In sociology, social capital is the expected collective or economic benefits derived from the preferential treatment and cooperation between individuals and groups. Although different social sciences emphasize different aspects of social capital, they tend to share the core idea "that social networks have value". Just as a screwdriver (physical capital) or a university education (cultural capital or human capital) can increase productivity (both individual and collective), so do social contacts affect the productivity of individuals and groups.
We're all embedded in vast social networks of friends, family, co-workers and more. Nicholas Christakis tracks how a wide variety of traits -- from happiness to obesity -- can spread from person to person, showing how your location in the network might impact your life in ways you don't even know.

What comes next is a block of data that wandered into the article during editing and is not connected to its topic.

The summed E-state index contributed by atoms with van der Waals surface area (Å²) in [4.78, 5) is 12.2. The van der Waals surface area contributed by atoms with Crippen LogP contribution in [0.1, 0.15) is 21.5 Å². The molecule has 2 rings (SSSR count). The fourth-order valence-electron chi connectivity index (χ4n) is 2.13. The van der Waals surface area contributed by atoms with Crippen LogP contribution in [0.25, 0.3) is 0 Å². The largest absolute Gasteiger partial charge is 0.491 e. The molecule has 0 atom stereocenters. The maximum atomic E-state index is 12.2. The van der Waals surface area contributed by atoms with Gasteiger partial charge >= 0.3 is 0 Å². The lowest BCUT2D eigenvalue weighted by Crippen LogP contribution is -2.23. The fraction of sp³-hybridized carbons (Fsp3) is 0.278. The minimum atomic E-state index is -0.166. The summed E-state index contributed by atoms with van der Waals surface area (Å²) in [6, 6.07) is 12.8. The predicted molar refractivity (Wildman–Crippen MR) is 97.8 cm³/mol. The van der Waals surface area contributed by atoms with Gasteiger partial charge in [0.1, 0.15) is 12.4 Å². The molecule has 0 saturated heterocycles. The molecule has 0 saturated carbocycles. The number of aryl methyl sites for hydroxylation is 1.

Nicholas Christakis explores how the large-scale, face-to-face social networks in which we are embedded affect our lives, and what we can do to take advantage of this fact
2012: This talk by Nicholas Christakis focuses
on the ubiquity of social networks and their role in building social capital. He
focuses on how our social networks affect our lives and how these clusters of
networks arise. Like authors from this semester, Christakis highlights the
importance of diversity in networks. He says a network has more resources
available if members have contact with many other people as opposed to a network
where each of the members is connected to one another. During his talk,
Christakis provides images and animations to help listeners visualize and
understand the correlation between one’s network of friends/family and one’s
likelihood of becoming obese.